Much like several games over the last month or so, Monday night’s game against the Pittsburgh Steelers was there for the taking for the Indianapolis Colts. Instead, Indy dropped its second straight game in a 24-17 loss to Pittsburgh and is now 4-7-1 on the season.
SECOND-HALF OFFENSIVE SPARK NOT ENOUGH TO OVERCOME EARLY STRUGGLES
The Colts’ offense was abysmal in the first half against the Steelers defense. For the second time this season, Indy’s offense failed to put up a single yard in the first quarter. Quarterback Matt Ryan was just 5-for-13 for 36 yards with one interception in the first half, and Indy’s offense only managed three total points.
In the second half, though, the Colts’ offense seemed to find a small spark. Rookie cornerback Dallis Flowers jump-started things with an 89-yard kickoff return, which the Colts would capitalize on with a Jonathan Taylor touchdown run a few plays later.
Although Taylor finished the night with 86 total rushing yards and averaged 4.3 yards per attempt, the All-Pro running back had his fourth fumble in opponents territory this season, which stalled a promising drive that would’ve likely given Indianapolis the lead late in the third quarter. Taylor’s fumble, which was the team’s league-leading 21st turnover, is the kind of self-inflicting mistakes the Colts’ offense has been making all season that have cost them games.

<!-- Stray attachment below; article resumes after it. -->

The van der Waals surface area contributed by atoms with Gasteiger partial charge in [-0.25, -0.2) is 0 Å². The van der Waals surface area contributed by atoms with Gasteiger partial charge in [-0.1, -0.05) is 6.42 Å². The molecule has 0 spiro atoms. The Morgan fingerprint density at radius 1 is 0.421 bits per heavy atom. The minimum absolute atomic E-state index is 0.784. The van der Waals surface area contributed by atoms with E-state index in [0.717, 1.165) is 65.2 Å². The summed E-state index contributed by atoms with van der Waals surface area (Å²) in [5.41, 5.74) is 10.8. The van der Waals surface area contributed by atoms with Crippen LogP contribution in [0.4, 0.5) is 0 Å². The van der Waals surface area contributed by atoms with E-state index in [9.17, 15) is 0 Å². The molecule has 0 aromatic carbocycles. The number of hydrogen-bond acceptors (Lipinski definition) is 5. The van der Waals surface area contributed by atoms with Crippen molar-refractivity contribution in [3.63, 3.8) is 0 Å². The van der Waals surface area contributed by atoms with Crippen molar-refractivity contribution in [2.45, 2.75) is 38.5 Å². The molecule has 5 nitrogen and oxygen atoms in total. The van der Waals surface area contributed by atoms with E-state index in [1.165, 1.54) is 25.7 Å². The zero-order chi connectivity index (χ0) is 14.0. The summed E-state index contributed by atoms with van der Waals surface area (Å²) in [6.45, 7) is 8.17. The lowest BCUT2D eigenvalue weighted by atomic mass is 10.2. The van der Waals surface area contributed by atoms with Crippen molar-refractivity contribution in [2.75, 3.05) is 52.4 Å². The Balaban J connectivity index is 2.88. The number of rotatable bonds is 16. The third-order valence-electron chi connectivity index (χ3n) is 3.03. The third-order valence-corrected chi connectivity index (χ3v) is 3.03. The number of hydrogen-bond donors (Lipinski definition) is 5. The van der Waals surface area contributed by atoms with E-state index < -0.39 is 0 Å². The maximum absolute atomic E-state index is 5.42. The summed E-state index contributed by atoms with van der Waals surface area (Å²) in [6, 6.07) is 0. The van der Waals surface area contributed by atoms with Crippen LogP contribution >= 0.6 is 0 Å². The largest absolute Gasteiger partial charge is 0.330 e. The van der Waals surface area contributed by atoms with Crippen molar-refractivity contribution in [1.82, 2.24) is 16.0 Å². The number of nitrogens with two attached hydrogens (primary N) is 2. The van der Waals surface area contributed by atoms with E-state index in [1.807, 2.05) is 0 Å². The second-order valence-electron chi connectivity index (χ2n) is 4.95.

Despite excellent performances in the second half from Ryan (163 passing yards, one touchdown), rookie tight end Jelani Woods (career-high eight receptions, 98 yards) and wide receiver Michael Pittman Jr. (seven receptions, 61 yards, one touchdown), the offense came up short in crunch time yet again and simply couldn’t do enough to overcome their first-half struggles.
COLTS’ DEFENSE TAKES STEP BACK IN UNCHARACTERISTIC SHOWING AGAINST STRUGGLING STEELERS OFFENSE
Indy’s defense has been what’s kept their team in games for much of this season. Perhaps surprisingly, the unit struggled early on against a very below-average Steelers’ offense. Pittsburgh’s offense, led by rookie quarterback Kenny Pickett, scored 16 first-half points as Pickett went 14-for-18 for 133 yards with 34 rushing yards.
Pickett was sharp through the air early on and finished 20-for-28 for 174 total passing yards on an average of 6.2 yards per attempt. Despite coming up with a few key stops in the second half, Pickett’s ability to improvise played a major factor in Pittsburgh’s early fourth-quarter drive which gave the Steelers a seven-point lead.
The Colts also struggled stopping the run as well. As a team, the Steelers rushed for a total of 172 yards on an average of 4.8 yards per carry. Stopping the run had been one of Indy’s strong points entering Monday’s game, but the unit struggled to contain Pickett (six rushes, 32 yards) and running backs Najee Harris (35 rushing yards, 3.5 yards per attempt) and Benny Snell Jr. (12 rushes, 62 yards, one touchdown on 5.2 yards per attempt) at times.
In total, the Colts’ defense gave up 323 total yards of offense and 24 points to the Steelers. Monday’s game was the first time Indy’s defense has surrendered more than 20 points to an opponent since their Week 6 game against the Jacksonville Jaguars back in October. As great as Indy’s defense has been at times this season, they had an uncharacteristic performance against Pittsburgh that played a significant role in the team’s second consecutive loss.